How Trump’s lawyers would fail my constitutional law class with their Supreme Court brief on criminal immunity

Wayne Unger, Quinnipiac University, The Conversation on

Published in Political News

Former President Donald Trump claims that the president of the United States is absolutely immune from criminal prosecution.

On March 19, 2024, Trump filed his brief with the U.S. Supreme Court in the case brought by special counsel Jack Smith for Trump’s alleged criminal attempts to overturn the 2020 election.

Trump argued in the brief that the Supreme Court must dismiss the criminal indictment against him because his alleged conduct constituted official acts by a president and that presidents must be afforded absolute immunity for their official acts.

To support his contention, Trump cites Supreme Court cases, the Federalist Papers, and other writings from legal scholars. Trump argues that these documents show presidents hold absolute immunity from criminal prosecution.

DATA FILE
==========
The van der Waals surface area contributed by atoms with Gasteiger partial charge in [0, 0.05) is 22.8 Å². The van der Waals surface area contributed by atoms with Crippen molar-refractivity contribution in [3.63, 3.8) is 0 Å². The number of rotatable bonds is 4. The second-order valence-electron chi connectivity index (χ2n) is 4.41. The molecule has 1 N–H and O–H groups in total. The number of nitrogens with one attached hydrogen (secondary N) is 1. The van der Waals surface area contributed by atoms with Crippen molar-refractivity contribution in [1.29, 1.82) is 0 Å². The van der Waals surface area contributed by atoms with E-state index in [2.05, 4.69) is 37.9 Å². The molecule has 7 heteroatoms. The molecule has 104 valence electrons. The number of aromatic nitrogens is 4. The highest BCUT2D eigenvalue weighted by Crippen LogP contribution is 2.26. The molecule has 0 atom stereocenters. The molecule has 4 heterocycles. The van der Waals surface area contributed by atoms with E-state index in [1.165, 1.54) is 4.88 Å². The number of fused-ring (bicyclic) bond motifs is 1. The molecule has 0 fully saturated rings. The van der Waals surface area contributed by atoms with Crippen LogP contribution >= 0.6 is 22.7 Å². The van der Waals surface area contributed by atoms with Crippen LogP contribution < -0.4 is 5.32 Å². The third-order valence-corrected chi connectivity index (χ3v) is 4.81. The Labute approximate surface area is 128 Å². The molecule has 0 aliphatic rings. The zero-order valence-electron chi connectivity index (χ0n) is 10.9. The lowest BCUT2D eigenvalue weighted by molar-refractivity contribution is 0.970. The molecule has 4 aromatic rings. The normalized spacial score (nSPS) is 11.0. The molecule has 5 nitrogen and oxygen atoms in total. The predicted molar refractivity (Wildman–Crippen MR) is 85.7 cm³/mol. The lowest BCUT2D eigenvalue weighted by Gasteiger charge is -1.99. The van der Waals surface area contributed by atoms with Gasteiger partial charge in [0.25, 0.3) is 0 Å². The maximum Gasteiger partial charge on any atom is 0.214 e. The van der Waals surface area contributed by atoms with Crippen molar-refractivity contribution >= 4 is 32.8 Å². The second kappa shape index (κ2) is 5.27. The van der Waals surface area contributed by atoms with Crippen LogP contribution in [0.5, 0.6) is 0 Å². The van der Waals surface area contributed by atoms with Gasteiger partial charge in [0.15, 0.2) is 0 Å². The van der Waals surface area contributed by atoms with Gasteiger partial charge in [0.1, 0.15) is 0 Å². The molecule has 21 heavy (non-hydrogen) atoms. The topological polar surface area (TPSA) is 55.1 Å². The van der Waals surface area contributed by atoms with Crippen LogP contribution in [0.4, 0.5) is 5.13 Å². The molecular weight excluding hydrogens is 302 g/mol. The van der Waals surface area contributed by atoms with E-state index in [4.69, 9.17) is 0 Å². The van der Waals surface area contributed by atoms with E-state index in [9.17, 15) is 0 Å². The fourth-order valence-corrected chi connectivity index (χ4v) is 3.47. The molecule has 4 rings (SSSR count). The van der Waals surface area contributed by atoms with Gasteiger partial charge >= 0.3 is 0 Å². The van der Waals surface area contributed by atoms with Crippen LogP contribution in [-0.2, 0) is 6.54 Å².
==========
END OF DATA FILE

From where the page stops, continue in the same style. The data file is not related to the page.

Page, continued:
But as a constitutional law scholar, I know that those writings, in fact, say the opposite. They say U.S. presidents are not absolutely immune from criminal prosecution.

If a student of mine had submitted a brief making the arguments that Trump and his lawyers assert in their Supreme Court filing, I would have given them an F.


It is standard practice for a person involved in a lawsuit and their lawyers to quote past cases and other legal writing to support their arguments.

It is also common for litigants to quote the Supreme Court justices themselves – either from their past opinions or other writings, such as law review articles – to advance their arguments.

But it is not standard practice to characterize those cases and documents as saying one thing when they say the complete opposite.

Trump begins by citing Marbury v. Madison from 1803, which is one of the court’s most consequential cases. He argues that Marbury v. Madison said that a president’s official acts “can never be examinable by the courts.”


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